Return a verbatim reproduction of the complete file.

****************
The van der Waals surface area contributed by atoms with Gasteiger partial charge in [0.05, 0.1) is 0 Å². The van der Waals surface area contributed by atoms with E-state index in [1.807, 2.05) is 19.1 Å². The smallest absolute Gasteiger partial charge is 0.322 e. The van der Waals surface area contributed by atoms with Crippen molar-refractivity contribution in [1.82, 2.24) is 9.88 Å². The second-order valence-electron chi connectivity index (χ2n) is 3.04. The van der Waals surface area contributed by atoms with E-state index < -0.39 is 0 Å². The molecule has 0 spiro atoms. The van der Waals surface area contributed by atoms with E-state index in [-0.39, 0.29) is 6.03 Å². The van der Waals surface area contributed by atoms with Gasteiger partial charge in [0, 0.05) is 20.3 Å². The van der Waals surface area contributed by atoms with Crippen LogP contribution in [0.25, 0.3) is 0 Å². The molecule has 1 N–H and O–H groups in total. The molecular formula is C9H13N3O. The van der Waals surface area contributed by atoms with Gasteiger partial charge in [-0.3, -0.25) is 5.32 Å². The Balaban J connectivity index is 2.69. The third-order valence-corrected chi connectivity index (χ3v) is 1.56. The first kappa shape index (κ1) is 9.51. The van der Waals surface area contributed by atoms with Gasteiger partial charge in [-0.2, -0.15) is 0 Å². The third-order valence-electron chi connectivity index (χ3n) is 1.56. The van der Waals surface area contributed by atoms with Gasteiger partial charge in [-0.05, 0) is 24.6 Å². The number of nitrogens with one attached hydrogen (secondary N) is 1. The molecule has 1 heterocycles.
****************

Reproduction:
The van der Waals surface area contributed by atoms with Gasteiger partial charge in [0.05, 0.1) is 0 Å². The van der Waals surface area contributed by atoms with E-state index in [1.807, 2.05) is 19.1 Å². The smallest absolute Gasteiger partial charge is 0.322 e. The van der Waals surface area contributed by atoms with Crippen molar-refractivity contribution in [1.82, 2.24) is 9.88 Å². The second-order valence-electron chi connectivity index (χ2n) is 3.04. The van der Waals surface area contributed by atoms with E-state index < -0.39 is 0 Å². The molecule has 0 spiro atoms. The van der Waals surface area contributed by atoms with E-state index in [-0.39, 0.29) is 6.03 Å². The van der Waals surface area contributed by atoms with Gasteiger partial charge in [0, 0.05) is 20.3 Å². The van der Waals surface area contributed by atoms with Crippen LogP contribution in [0.25, 0.3) is 0 Å². The molecule has 1 N–H and O–H groups in total. The molecular formula is C9H13N3O. The van der Waals surface area contributed by atoms with Gasteiger partial charge in [-0.3, -0.25) is 5.32 Å². The Balaban J connectivity index is 2.69. The third-order valence-corrected chi connectivity index (χ3v) is 1.56. The first kappa shape index (κ1) is 9.51. The van der Waals surface area contributed by atoms with Gasteiger partial charge in [-0.2, -0.15) is 0 Å². The third-order valence-electron chi connectivity index (χ3n) is 1.56. The van der Waals surface area contributed by atoms with Gasteiger partial charge in [-0.05, 0) is 24.6 Å². The number of nitrogens with one attached hydrogen (secondary N) is 1. The molecule has 1 heterocycles.